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Medicines Quality Control Testing  

Medicines quality control testing evaluates the product’s parameters of potency, dose uniformity, specificity, efficacy, stability, identity and purity. The MQCSD employs chemical/physiochemistry methods of analysis from simple physico-chemical tests to more complex and frequently used techniques such as Spectrophotometry (UV/VIS, Infra-red) and High-Pressure Liquid Chromatography (HPLC). The Department confirms that a medicine is compliant with its stated label claim using internationally recognized monographs and standards such as the British Pharmacopoeia (BP) and United States Pharmacopeia (USP), which specify the required tests and acceptable limits for individual medicine formulations. Manufacturer’s test methods and reference standards may be employed when the product makes no stated claim to either standard.

Post Market Surveillance Programme 

The World Health Organization and Pan American Health Organization identify market surveillance and control as essential regulatory functions of national medicines regulatory authorities to ensure the good quality of medicines placed and available on the market to consumers and health professionals. A market surveillance programme is a key activity for monitoring medicines quality along the supply chain and is supported by the vital component of laboratory testing. It is recommended to prioritize testing using a risk-based approach for best use of resources (human, financial, technical) especially for small island states such as the Caribbean countries because it is not possible to test every medicine or product and there are many points along the supply chain to monitor. The MQCSD has implemented a risk-based post market surveillance (PMS) programme for assessment of the quality of selected medicines since 2018 with support from the Pan-American Health Organization.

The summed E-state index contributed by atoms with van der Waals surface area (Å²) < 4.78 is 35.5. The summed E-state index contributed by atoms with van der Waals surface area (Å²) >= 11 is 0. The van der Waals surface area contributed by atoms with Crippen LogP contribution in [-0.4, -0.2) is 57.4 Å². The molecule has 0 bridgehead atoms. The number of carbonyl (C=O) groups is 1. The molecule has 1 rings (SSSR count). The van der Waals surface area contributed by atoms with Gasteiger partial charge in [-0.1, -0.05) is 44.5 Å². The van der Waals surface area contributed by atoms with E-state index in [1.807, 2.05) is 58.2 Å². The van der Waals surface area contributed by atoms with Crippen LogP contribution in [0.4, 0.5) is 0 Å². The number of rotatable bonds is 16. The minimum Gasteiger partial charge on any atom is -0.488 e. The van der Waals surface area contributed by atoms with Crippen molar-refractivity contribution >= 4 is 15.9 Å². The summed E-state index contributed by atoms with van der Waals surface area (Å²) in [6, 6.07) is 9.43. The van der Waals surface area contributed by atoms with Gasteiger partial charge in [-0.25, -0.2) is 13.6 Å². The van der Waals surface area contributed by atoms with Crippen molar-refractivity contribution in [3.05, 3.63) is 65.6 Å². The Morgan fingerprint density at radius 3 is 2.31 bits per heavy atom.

Programme Objectives

1. Proactively conduct surveys of priority medicines selected using risk-based criteria, across CARPHA Member States, to evaluate their compliance to standards of quality, safety and efficacy.

2. Detect possible market penetration of substandard/ falsified, or unregistered products as applicable within a country.

3. Develop/strengthen capacity in countries (national regulatory authorities, procurement bodies and national medicines quality control laboratories) for sampling and quality testing of medicines on the market


All CARPHA Member States are eligible to participate. The activities of the programme include:

  Identification and communication of selected

 Sampling of medicines by national medicines regulatory authorities/procurement bodies

  Submission of samples to the MQCSD with appropriate documentation

 Testing of samples by the MCQSD

 Communication of results in Certificates of Analysis to submitting CARPHA Member State and reporting of programme activities to CARPHA Member States

MQCSD has developed a Post-Marketing Surveillance Guide for Small Island Developing States to:

  To assist national medicines regulatory authorities/ procurement bodies of CARPHA Member States in the conduct or improvement of their national post market surveillance activities.

 To describe the risk-based criteria and procedures for the MQCSD’s PMS programme.

This Guide serves as a tool that may be used by national medicines regulatory authorities and procurement bodies. It is supplemented by training workshops and updated according to new approaches to strengthen medicines regulatory systems

Why is Post Market Surveillance and Monitoring of Medicines Critical?

Good quality, safe, and effective medicines are key for strong health systems, regulation and good public health.

 Substandard and falsified medicines may harm patients and cause disease treatment failure, lowering confidence in medicines and health systems

 Other factors may impact quality and/or safety of medicines while on market e.g. storage, environment conditions, transportation